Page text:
Do you have consistent headaches in addition to neck pain? You may be experiencing symptoms of a pinched nerve. A pinched nerve in your neck can cause several different types of headaches, depending on where the nerve is pinched and how long the nerve has been compressed. Often, symptoms are triggered by things like a muscle spasm, sleeping in the wrong position, or sitting in an uncomfortable position.
If you have headaches related to a pinched nerve, you may experience the following symptoms:
- Muscle spasms.
- Pain when moving the neck.
- Same-side shoulder and arm pain, tingling, or numbness.
- Diminished strength, sensation or coordination.
You can try several treatment methods to relieve pressure from your pinched nerve and ease your constant headaches. Physical therapy techniques like myofascial trigger point therapy can be an effective option to releasing tension in the neck and head.
How does a pinched nerve headache differ from a migraine?
About 2 out of every 1,000 people are diagnosed with cervical radiculopathy, or the medical term for a pinched neck. You’re most likely to develop it during your middle-aged years.
Your nerves in your neck are intricately connected to nerves that travel along your cervical spine and the rest of your head. As a result, when a major nerve in your neck is compressed, you can feel pain that radiates to your temples, forming a headache. When the upper nerves in the neck are involved, you may get what’s called a cervicogenic headache.
While headaches from pinched nerves can mimic a migraine, the source of pain is actually in your neck. If you have a pinched nerve, turning your neck, nodding or holding it in one position for a long time (such as sitting at a computer) can trigger this type of headache. These headaches aren’t usually accompanied by nausea or vomiting, as migraines often are. In short, migraines start and end in the brain, while pinched-nerve-related headaches are referred pain from neck tissue.
Pinched-nerve-related headaches tend to worsen when you’re sitting or lying down, as the tissue surrounding your pinched nerve becomes even more compressed. As a result, you may feel better when moving.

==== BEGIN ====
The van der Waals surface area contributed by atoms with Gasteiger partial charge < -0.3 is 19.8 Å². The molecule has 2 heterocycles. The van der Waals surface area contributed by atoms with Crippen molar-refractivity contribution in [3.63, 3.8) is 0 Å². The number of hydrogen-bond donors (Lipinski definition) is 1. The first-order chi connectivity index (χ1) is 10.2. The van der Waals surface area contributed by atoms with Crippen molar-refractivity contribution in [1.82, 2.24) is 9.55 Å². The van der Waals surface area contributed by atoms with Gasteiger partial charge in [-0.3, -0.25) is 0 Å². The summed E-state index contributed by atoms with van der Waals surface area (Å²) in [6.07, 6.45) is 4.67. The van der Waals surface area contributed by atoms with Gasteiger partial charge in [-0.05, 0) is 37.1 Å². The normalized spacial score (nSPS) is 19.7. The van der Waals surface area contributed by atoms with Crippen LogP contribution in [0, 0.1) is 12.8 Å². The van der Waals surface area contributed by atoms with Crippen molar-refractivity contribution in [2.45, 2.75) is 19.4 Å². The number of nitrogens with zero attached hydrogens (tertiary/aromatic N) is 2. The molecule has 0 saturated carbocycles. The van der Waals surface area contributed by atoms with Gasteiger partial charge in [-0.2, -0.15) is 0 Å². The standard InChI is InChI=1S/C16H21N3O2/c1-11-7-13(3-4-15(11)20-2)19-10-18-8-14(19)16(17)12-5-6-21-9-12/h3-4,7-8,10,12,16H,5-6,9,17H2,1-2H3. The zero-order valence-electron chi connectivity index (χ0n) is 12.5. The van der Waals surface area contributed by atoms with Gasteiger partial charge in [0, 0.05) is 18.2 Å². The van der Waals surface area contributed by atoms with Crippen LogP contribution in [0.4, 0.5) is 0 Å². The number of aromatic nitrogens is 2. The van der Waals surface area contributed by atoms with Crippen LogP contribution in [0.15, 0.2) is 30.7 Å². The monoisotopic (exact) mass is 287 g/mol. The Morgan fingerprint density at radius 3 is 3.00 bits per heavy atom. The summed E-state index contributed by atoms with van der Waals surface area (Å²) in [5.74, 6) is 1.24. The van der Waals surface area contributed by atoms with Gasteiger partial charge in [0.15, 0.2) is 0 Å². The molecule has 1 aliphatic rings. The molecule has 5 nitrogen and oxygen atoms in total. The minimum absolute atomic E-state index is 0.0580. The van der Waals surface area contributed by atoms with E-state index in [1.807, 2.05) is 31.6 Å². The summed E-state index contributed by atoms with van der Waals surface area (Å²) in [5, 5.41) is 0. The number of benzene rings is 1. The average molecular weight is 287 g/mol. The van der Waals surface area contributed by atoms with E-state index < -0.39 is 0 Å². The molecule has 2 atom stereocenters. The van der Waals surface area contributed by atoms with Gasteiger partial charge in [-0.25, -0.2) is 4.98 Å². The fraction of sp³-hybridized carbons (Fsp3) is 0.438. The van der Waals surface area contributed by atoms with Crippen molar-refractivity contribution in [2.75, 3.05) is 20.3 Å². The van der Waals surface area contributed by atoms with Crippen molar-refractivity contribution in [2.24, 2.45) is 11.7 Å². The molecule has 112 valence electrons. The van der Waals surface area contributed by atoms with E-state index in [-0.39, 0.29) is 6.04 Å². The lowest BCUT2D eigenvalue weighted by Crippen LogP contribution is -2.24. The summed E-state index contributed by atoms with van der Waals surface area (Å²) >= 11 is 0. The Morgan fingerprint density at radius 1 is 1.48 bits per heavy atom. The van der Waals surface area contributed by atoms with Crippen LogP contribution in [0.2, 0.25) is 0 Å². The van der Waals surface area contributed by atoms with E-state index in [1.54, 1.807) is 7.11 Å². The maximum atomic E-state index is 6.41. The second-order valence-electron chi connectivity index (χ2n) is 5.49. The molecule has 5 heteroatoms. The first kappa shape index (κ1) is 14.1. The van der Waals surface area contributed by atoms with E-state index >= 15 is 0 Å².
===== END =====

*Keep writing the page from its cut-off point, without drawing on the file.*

A medical professional, such as a physical therapist, may be able to tell if you have a pinched nerve by examining your neck. Yet you may also need an X-ray or CT scan, too. Fortunately, there are tips a physical therapist can recommend if you have a pinched nerve in your neck that’s triggering headaches.
3 tips your physical therapist may suggest for pinched-nerve-related headaches
While pinched-nerve-related headaches can be painful and frustrating, they typically go away with noninvasive treatment. In fact, up to 90% of patients with cervical radiculopathy experience improvement with therapeutic treatment, including physical therapy.
A physical therapist can work with you to release tension around the nerve in your neck and strengthen the tissue surrounding your nerve to prevent further injury. However, if you can’t see a physical therapist right away, there are some steps you can take at home to help relieve your symptoms, including the following:
- Apply heat and cold to your neck.
Heat can help relax tense muscles so they can move more freely. This can help ease the pressure on a pinched nerve. Applying cold to your neck can also be helpful. Doing so can help ease inflammation and swelling in neck soft tissue that may be pinching a nerve.
- Get as much sleep as you can.
Sleeping allows your body to recover from exertion and prepare for the next day’s demands. Stress hormones build up during the day and are released while you sleep. Most adults need seven to nine hours of sleep per night; children need more. It can be harder to sleep before your pinched nerve is treated, but try to get as much sleep as possible.
- Stretch regularly.
Gently stretching your neck can help ease pinched nerve and headache symptoms. Stretching can help your muscles to relax, and you can use stretches regularly to help prevent them from tightening up when they’re not being used.
SOL PT can help treat a pinched nerve in your neck that’s causing headaches
Have a pinched neck nerve that’s spawning frequent headaches? Our team at SOL Physical Therapy can show you how to manage headaches and other symptoms of pinched nerves. They can also build you a unique physical therapy plan intended to ease your symptoms and help prevent them from coming back.
Contact our team today to learn more about our treatments or to set up an initial PT session.